Ultrasound Treatment Appears Promising for Essential Tremor

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Ultrasound Treatment Appears Promising for Essential Tremor
Ultrasound Treatment Appears Promising for Essential Tremor

FRIDAY, Aug. 26, 2016 (HealthDay News) -- Patients with essential tremor may benefit from a new noninvasive ultrasound procedure, according to a report published in the Aug. 25 issue of the New England Journal of Medicine.

Travis Tierney, M.D., Ph.D., a pediatric neurosurgeon at Nicklaus Children's Hospital in Miami, and colleagues randomly assigned 76 patients with moderate-to-severe essential tremor who had not responded to medical treatment to unilateral focused ultrasound thalamotomy or a sham procedure. Patients completed a quality-of-life questionnaire at the start of the study and periodically for one year. Neurologists saw videotapes of patients and assessed improvements in tremor.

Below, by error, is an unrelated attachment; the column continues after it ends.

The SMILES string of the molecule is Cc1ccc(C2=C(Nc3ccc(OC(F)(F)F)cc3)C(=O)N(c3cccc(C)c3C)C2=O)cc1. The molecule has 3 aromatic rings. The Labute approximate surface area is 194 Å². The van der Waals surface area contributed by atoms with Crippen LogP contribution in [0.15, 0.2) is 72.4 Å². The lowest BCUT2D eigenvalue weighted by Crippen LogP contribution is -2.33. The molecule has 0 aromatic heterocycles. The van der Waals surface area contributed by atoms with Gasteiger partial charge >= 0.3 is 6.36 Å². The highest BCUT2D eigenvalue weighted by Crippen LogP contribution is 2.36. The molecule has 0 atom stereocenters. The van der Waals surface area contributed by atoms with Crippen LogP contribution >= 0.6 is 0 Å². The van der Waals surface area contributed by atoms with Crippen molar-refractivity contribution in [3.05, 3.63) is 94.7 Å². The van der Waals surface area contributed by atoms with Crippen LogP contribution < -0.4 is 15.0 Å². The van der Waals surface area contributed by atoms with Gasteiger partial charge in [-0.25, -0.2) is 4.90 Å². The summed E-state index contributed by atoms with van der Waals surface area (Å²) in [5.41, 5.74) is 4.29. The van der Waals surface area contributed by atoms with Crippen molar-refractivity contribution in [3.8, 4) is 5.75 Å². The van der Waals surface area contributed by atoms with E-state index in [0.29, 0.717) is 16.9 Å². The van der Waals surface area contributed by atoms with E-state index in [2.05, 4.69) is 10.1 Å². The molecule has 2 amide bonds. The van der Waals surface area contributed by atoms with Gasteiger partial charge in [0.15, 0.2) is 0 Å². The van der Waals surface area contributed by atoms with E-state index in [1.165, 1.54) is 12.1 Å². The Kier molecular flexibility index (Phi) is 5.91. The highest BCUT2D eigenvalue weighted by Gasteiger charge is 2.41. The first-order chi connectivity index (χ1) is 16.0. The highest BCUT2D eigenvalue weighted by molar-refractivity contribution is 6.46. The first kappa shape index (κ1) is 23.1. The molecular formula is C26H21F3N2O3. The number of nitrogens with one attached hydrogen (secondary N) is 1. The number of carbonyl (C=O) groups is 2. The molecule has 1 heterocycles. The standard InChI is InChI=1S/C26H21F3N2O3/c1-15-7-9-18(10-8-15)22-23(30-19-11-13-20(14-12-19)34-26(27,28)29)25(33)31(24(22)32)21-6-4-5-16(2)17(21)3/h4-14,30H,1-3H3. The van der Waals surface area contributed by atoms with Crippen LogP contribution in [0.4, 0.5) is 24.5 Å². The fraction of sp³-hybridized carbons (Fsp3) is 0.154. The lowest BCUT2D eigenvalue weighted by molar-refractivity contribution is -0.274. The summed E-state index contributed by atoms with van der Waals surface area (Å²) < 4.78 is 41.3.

The researchers found that three months after treatment, those receiving focused ultrasound experienced an improvement in their hand tremor greater than those getting the sham procedure. The improvement lasted for at least a year. Ultrasound patients also saw an improvement in measures of disability and quality of life, compared with those who received the sham procedure.

Side effects included gait disturbance in 36 percent of the patients, which persisted for one year in 9 percent. Numbness in the hand and face occurred in 38 percent, and remained in 14 percent a year after therapy.

Israel-based InSightec, the device maker, funded the research.

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